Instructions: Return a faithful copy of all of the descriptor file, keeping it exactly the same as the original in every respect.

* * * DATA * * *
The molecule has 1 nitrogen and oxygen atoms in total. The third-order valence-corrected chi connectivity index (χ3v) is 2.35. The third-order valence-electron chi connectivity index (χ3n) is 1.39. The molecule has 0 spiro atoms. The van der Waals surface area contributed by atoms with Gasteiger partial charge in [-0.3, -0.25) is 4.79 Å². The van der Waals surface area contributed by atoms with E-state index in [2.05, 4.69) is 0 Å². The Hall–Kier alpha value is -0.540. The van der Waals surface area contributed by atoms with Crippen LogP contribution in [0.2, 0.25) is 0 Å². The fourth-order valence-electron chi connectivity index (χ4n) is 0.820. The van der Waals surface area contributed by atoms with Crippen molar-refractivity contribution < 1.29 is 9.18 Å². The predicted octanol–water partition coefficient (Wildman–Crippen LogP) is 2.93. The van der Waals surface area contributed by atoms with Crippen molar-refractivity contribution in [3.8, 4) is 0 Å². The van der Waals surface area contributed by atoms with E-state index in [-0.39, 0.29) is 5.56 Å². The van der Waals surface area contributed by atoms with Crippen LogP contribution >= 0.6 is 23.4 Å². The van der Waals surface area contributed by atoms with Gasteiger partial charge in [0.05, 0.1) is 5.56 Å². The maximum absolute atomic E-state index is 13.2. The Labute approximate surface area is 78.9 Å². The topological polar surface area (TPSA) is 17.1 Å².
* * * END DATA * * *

The molecule has 1 nitrogen and oxygen atoms in total. The third-order valence-corrected chi connectivity index (χ3v) is 2.35. The third-order valence-electron chi connectivity index (χ3n) is 1.39. The molecule has 0 spiro atoms. The van der Waals surface area contributed by atoms with Gasteiger partial charge in [-0.3, -0.25) is 4.79 Å². The van der Waals surface area contributed by atoms with E-state index in [2.05, 4.69) is 0 Å². The Hall–Kier alpha value is -0.540. The van der Waals surface area contributed by atoms with Crippen LogP contribution in [0.2, 0.25) is 0 Å². The fourth-order valence-electron chi connectivity index (χ4n) is 0.820. The van der Waals surface area contributed by atoms with Crippen molar-refractivity contribution < 1.29 is 9.18 Å². The predicted octanol–water partition coefficient (Wildman–Crippen LogP) is 2.93. The van der Waals surface area contributed by atoms with Crippen molar-refractivity contribution in [3.8, 4) is 0 Å². The van der Waals surface area contributed by atoms with E-state index in [-0.39, 0.29) is 5.56 Å². The van der Waals surface area contributed by atoms with Crippen LogP contribution >= 0.6 is 23.4 Å². The van der Waals surface area contributed by atoms with Gasteiger partial charge in [0.05, 0.1) is 5.56 Å². The maximum absolute atomic E-state index is 13.2. The Labute approximate surface area is 78.9 Å². The topological polar surface area (TPSA) is 17.1 Å².